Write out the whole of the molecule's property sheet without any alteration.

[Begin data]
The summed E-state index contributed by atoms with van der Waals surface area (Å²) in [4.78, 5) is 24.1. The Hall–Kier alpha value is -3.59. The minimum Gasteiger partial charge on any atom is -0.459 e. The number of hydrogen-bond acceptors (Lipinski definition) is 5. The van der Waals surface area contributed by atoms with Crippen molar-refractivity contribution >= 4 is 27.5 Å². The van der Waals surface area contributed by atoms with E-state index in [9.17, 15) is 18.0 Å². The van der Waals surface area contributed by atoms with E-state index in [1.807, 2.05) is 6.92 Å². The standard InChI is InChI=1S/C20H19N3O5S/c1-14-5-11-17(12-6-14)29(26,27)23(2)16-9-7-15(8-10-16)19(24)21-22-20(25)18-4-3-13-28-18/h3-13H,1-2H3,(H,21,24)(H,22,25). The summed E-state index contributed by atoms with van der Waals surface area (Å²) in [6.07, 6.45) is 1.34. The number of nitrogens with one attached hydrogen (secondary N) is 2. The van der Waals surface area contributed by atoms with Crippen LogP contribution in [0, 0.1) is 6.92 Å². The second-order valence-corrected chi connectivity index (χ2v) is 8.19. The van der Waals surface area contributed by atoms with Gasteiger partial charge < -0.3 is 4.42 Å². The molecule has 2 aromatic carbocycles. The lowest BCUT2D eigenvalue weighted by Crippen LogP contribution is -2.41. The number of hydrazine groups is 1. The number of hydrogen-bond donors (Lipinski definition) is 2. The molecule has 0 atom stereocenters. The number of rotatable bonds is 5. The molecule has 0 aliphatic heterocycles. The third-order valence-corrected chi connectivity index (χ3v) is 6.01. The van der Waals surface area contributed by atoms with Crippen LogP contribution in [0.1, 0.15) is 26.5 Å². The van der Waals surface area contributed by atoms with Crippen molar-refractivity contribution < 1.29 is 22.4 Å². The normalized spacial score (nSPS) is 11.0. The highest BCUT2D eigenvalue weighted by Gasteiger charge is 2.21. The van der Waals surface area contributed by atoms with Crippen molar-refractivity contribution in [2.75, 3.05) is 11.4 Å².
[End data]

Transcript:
The summed E-state index contributed by atoms with van der Waals surface area (Å²) in [4.78, 5) is 24.1. The Hall–Kier alpha value is -3.59. The minimum Gasteiger partial charge on any atom is -0.459 e. The number of hydrogen-bond acceptors (Lipinski definition) is 5. The van der Waals surface area contributed by atoms with Crippen molar-refractivity contribution >= 4 is 27.5 Å². The van der Waals surface area contributed by atoms with E-state index in [9.17, 15) is 18.0 Å². The van der Waals surface area contributed by atoms with E-state index in [1.807, 2.05) is 6.92 Å². The standard InChI is InChI=1S/C20H19N3O5S/c1-14-5-11-17(12-6-14)29(26,27)23(2)16-9-7-15(8-10-16)19(24)21-22-20(25)18-4-3-13-28-18/h3-13H,1-2H3,(H,21,24)(H,22,25). The summed E-state index contributed by atoms with van der Waals surface area (Å²) in [6.07, 6.45) is 1.34. The number of nitrogens with one attached hydrogen (secondary N) is 2. The van der Waals surface area contributed by atoms with Crippen LogP contribution in [0, 0.1) is 6.92 Å². The second-order valence-corrected chi connectivity index (χ2v) is 8.19. The van der Waals surface area contributed by atoms with Gasteiger partial charge < -0.3 is 4.42 Å². The molecule has 2 aromatic carbocycles. The lowest BCUT2D eigenvalue weighted by Crippen LogP contribution is -2.41. The number of hydrazine groups is 1. The number of hydrogen-bond donors (Lipinski definition) is 2. The molecule has 0 atom stereocenters. The number of rotatable bonds is 5. The molecule has 0 aliphatic heterocycles. The third-order valence-corrected chi connectivity index (χ3v) is 6.01. The van der Waals surface area contributed by atoms with Crippen LogP contribution in [0.1, 0.15) is 26.5 Å². The van der Waals surface area contributed by atoms with Crippen molar-refractivity contribution < 1.29 is 22.4 Å². The normalized spacial score (nSPS) is 11.0. The highest BCUT2D eigenvalue weighted by Gasteiger charge is 2.21. The van der Waals surface area contributed by atoms with Crippen molar-refractivity contribution in [2.75, 3.05) is 11.4 Å².